3 issues that might mean your managers need management training
Managers play a very important role in the day-to-day running of your business — think of the likes of Steve Jobs and Bill Gates, leaders who revolutionised the world. A good one is an excellent organiser, keeps staff motivated and can identify key areas of improvement for every employee. However, developing the necessary skills to become a boss takes time. Even those who have been in a managerial position for years might not be fully equipped and have bad habits that trickle into the whole organisation.
As such, management training is essential for any type of business to ensure their leadership team is doing the best job they can. This can help improve communication, provide a better understanding of the role and aid decision-making skills. Take MTD Training, for example, which offers practical short management courses that can be tailored to suit managers of all levels — from new to experienced. The company points out that: “It’s not chalk and talk. Instead we use a variety of delivery methods to bring the learning to life so you can picture yourself using the techniques back at work.”
But, the question you might be asking is: how do you know it’s time for some training? Here we identify three key issues in the workplace that may show your managers need some guidance.
1. Failing to motivate employees
Motivating your team is an important aspect of being a manager. After all, they’re hugely responsible for keeping your employees enthusiastic to do their jobs. This should involve things like setting goals, giving effective feedback and providing incentives. But failing to do this can lead to high turnover, low employee engagement and decreased productivity.
If your staff are late for work regularly, take more sick days or seem to be lacking focus and input, they could be feeling unmotivated and you should investigate further. You’ll want to identify the root of these issues by directly asking staff how they feel and see if any feelings of demotivation are due to managerial behaviour. A good manager will connect with each employee, sit down with them to set reachable goals and be supportive along the way so that they achieve them.
2. Poor communication
Good communication is key to a thriving team, however, it can easily go astray if managers lack the necessary skills. Poor communication can present itself in many ways, such as failing to let a colleague or client speak because you yourself are talking too much, not providing enough details on tasks and being too controlling. This can lead to high levels of stress, deadlines to be missed and impact your team’s productivity.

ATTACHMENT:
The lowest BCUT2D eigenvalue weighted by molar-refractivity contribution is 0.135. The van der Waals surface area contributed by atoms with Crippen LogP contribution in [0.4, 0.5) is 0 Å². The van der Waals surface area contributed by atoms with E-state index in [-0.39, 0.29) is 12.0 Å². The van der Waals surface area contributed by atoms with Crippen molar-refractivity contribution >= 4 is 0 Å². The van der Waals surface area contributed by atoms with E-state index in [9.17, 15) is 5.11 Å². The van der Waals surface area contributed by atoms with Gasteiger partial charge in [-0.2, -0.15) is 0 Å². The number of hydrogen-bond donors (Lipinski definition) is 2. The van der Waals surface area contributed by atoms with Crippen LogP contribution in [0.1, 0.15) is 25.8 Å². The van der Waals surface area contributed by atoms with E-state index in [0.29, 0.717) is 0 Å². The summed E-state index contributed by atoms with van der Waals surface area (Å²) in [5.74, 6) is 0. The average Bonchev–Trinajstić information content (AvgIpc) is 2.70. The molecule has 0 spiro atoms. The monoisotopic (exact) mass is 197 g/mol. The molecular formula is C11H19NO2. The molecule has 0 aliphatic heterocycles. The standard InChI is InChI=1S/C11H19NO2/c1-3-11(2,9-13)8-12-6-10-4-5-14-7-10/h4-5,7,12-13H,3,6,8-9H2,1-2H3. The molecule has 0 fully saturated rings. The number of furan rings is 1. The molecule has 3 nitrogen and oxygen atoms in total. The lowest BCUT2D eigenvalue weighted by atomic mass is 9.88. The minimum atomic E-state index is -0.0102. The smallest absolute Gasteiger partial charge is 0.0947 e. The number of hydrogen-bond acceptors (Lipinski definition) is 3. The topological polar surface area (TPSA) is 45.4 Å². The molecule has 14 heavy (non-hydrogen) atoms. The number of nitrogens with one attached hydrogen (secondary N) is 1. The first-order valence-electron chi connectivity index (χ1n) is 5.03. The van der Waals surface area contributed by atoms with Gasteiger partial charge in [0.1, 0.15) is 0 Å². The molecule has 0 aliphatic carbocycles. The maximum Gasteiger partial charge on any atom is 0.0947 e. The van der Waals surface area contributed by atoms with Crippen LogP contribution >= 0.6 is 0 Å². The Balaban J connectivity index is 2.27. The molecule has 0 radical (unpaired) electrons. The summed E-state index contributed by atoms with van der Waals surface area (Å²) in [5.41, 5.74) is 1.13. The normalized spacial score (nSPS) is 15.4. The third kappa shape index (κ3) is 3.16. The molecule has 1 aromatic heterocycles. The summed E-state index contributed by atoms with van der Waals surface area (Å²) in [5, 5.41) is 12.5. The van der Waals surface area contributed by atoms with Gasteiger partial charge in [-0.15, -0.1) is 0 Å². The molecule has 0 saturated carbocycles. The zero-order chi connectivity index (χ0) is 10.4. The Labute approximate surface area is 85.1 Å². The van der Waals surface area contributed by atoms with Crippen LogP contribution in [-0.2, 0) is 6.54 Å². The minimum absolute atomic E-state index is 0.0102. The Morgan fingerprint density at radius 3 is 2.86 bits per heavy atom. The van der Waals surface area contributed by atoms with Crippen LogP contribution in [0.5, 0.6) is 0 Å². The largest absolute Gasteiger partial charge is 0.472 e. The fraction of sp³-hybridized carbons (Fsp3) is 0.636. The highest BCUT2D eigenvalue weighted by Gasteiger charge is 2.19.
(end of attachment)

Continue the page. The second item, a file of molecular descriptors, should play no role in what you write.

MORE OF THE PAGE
So, be sure to check for these tell-tale signs of bad communication. For instance, high turnover of employees may be a result of this, as poor communication is one of the main reasons people tend to leave jobs. Having to frequently hire new staff can cost your business dearly — as much as £30,614 per employee earning £25,000 or more a year. Duplicated work from your team can also be an indicator that staff aren’t communicating and are unaware of each other’s responsibilities. This can occur if the manager hasn’t properly explained tasks. Meanwhile, if finished projects aren’t up to scratch, this can suggest that expectations and goals haven’t been communicated well to your employees. If you’re spotting these problems, enrolling your leadership team onto a management course will certainly prove beneficial.
3. Not delegating work
Sometimes managers take a lot of work on themselves, believing that they’re capable of doing everything as a leader. However, this rarely — if ever — works out well. Being overambitious in this role can put strain on their working relationships with staff, impact productivity and lead to burnout. Managers must be able to recognise the strengths and weaknesses of their employees, and delegate jobs accordingly. Good executives also know how best to use their time, collaborate effectively and monitor the performance of workers.
If your managers seem to be working very long hours and appear to feel indispensable while the rest of the team are unproductive, this might mean that delegation isn’t happening. There are many reasons for this, including thinking that assigning tasks to others makes them seem less important or due to a lack of self-confidence. Sometimes it might be because they don’t trust their employees to carry out a job well. This can cause frustration, missed deadlines and prevent individuals from developing in their career. However, one such solution to this problem is management training.